“Techno-management solutions...[include] trapping, building walls, using drones. These are usually directed at the wild animals while entirely forgetting that the main party to the human-wildlife conflict are the humans,” explained Athreya, co-author of the study. When the local community’s culture is ignored while implementing laws or conservation programmes it can create more problems she asserted.
An example of this is the Forest Department’s compensation schemes for people whose crops are damaged, or livestock is killed by wildlife. “It may on paper seem really nice,” said Athreya but pointed out that when leopards eat livestock, local communities typically would treat it as a normal occurrence or a natural disaster. When the Forest Department begins to compensate for this, it makes the administration responsible for wildlife.
“So people’s perception towards the animal can change from one that was part of the landscape to one that is the government’s problem and property,” she added.
This already seems to be the case in Hamirpur. The study notes that some residents in the village believed that there were two types of leopard populations in the landscape. The leopards that were always in the landscape and are considered divine and sacred, and a second population that was inclined to attack their livestock. The livestock-attacking leopards according to the residents were released in the area by the local Forest Department, an allegation that is denied by forest officials.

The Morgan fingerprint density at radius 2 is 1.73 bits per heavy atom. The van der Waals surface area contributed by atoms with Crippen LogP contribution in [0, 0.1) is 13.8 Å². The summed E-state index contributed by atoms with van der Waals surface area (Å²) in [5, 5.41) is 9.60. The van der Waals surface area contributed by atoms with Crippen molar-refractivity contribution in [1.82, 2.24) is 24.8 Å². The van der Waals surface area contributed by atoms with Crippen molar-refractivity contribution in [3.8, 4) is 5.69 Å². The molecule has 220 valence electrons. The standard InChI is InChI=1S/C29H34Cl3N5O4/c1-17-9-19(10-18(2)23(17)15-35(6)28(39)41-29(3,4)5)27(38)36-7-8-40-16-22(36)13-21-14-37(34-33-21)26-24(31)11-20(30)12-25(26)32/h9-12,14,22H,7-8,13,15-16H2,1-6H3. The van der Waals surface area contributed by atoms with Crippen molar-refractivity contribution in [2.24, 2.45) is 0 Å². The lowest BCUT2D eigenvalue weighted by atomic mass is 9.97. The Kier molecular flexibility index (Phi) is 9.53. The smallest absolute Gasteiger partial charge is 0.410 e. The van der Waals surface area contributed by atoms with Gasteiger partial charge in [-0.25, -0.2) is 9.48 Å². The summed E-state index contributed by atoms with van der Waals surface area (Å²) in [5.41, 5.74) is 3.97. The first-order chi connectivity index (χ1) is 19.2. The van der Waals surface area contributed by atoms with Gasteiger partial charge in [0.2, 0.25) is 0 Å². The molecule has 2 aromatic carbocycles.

This belief also makes people abandon traditional methods of protecting crops or livestock from wildlife, according to Athreya. “This leads to the people putting the blame on the government rather than using traditional methods or local methods to prevent losses. Which leads to the third problem that instead of them protecting their livestock better they will wait for the compensation to arrive,” she said.
“For long term solutions we need community-led and community-run initiatives and the sad part is India’s traditions have those. They also have a lot of traditional knowledge to reduce losses which I don’t think any study till now has effectively documented,” Athreya concluded.
This article first appeared on Mongabay.